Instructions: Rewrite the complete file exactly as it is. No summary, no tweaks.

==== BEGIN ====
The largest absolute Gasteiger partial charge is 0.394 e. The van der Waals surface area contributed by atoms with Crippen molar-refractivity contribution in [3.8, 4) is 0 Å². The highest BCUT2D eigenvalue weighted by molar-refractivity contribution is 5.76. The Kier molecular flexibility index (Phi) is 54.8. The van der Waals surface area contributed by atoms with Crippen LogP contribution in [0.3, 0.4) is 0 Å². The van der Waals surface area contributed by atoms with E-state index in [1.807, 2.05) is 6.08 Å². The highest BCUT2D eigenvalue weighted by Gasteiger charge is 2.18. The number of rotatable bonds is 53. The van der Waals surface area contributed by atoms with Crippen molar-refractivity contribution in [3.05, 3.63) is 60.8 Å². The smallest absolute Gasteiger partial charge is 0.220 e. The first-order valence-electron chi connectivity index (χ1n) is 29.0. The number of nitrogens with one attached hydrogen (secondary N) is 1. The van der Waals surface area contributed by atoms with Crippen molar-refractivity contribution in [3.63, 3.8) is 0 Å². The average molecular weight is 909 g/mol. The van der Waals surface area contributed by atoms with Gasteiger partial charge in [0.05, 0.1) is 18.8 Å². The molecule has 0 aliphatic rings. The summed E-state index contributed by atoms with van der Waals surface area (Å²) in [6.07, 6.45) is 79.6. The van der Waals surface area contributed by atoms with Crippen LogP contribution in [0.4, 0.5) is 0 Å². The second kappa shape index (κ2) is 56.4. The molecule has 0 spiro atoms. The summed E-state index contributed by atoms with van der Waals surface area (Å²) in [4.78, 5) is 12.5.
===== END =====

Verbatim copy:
The largest absolute Gasteiger partial charge is 0.394 e. The van der Waals surface area contributed by atoms with Crippen molar-refractivity contribution in [3.8, 4) is 0 Å². The highest BCUT2D eigenvalue weighted by molar-refractivity contribution is 5.76. The Kier molecular flexibility index (Phi) is 54.8. The van der Waals surface area contributed by atoms with Crippen LogP contribution in [0.3, 0.4) is 0 Å². The van der Waals surface area contributed by atoms with E-state index in [1.807, 2.05) is 6.08 Å². The highest BCUT2D eigenvalue weighted by Gasteiger charge is 2.18. The number of rotatable bonds is 53. The van der Waals surface area contributed by atoms with Crippen molar-refractivity contribution in [3.05, 3.63) is 60.8 Å². The smallest absolute Gasteiger partial charge is 0.220 e. The first-order valence-electron chi connectivity index (χ1n) is 29.0. The number of nitrogens with one attached hydrogen (secondary N) is 1. The van der Waals surface area contributed by atoms with Crippen molar-refractivity contribution in [3.63, 3.8) is 0 Å². The average molecular weight is 909 g/mol. The van der Waals surface area contributed by atoms with Gasteiger partial charge in [0.05, 0.1) is 18.8 Å². The molecule has 0 aliphatic rings. The summed E-state index contributed by atoms with van der Waals surface area (Å²) in [6.07, 6.45) is 79.6. The van der Waals surface area contributed by atoms with Crippen LogP contribution in [0.4, 0.5) is 0 Å². The second kappa shape index (κ2) is 56.4. The molecule has 0 spiro atoms. The summed E-state index contributed by atoms with van der Waals surface area (Å²) in [4.78, 5) is 12.5.